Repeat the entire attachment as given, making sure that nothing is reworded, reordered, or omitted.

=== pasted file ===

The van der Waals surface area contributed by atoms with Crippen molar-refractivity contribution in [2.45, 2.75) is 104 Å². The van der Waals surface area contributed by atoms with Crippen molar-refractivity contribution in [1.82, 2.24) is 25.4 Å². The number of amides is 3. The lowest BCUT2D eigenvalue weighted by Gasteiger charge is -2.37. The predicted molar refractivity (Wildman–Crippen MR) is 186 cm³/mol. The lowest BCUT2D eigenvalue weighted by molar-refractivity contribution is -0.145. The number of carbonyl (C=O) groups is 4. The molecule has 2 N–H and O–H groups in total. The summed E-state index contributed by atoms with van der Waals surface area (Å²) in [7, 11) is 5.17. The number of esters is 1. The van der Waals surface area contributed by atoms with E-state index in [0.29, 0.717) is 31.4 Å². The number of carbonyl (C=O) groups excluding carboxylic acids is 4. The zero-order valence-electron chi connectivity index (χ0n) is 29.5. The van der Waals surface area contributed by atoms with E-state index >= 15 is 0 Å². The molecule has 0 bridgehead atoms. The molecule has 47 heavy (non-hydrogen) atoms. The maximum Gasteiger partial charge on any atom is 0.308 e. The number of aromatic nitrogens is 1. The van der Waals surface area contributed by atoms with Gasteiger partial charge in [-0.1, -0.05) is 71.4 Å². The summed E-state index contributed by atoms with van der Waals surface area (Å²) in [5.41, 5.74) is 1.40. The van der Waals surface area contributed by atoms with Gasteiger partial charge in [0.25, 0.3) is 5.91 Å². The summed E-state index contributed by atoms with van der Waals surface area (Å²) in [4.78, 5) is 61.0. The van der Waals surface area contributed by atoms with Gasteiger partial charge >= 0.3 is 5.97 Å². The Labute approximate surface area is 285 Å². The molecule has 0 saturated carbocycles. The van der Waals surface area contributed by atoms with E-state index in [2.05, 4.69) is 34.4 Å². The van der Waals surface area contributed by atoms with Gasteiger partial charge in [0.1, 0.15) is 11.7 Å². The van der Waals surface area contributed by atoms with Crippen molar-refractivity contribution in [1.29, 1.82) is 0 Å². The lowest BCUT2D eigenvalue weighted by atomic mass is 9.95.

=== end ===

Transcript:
The van der Waals surface area contributed by atoms with Crippen molar-refractivity contribution in [2.45, 2.75) is 104 Å². The van der Waals surface area contributed by atoms with Crippen molar-refractivity contribution in [1.82, 2.24) is 25.4 Å². The number of amides is 3. The lowest BCUT2D eigenvalue weighted by Gasteiger charge is -2.37. The predicted molar refractivity (Wildman–Crippen MR) is 186 cm³/mol. The lowest BCUT2D eigenvalue weighted by molar-refractivity contribution is -0.145. The number of carbonyl (C=O) groups is 4. The molecule has 2 N–H and O–H groups in total. The summed E-state index contributed by atoms with van der Waals surface area (Å²) in [7, 11) is 5.17. The number of esters is 1. The van der Waals surface area contributed by atoms with E-state index in [0.29, 0.717) is 31.4 Å². The number of carbonyl (C=O) groups excluding carboxylic acids is 4. The zero-order valence-electron chi connectivity index (χ0n) is 29.5. The van der Waals surface area contributed by atoms with E-state index >= 15 is 0 Å². The molecule has 0 bridgehead atoms. The molecule has 47 heavy (non-hydrogen) atoms. The maximum Gasteiger partial charge on any atom is 0.308 e. The number of aromatic nitrogens is 1. The van der Waals surface area contributed by atoms with Gasteiger partial charge in [-0.1, -0.05) is 71.4 Å². The summed E-state index contributed by atoms with van der Waals surface area (Å²) in [5.41, 5.74) is 1.40. The van der Waals surface area contributed by atoms with Gasteiger partial charge in [0.25, 0.3) is 5.91 Å². The summed E-state index contributed by atoms with van der Waals surface area (Å²) in [4.78, 5) is 61.0. The van der Waals surface area contributed by atoms with Gasteiger partial charge >= 0.3 is 5.97 Å². The Labute approximate surface area is 285 Å². The molecule has 0 saturated carbocycles. The van der Waals surface area contributed by atoms with E-state index in [2.05, 4.69) is 34.4 Å². The van der Waals surface area contributed by atoms with Gasteiger partial charge in [0.1, 0.15) is 11.7 Å². The van der Waals surface area contributed by atoms with Crippen molar-refractivity contribution in [1.29, 1.82) is 0 Å². The lowest BCUT2D eigenvalue weighted by atomic mass is 9.95.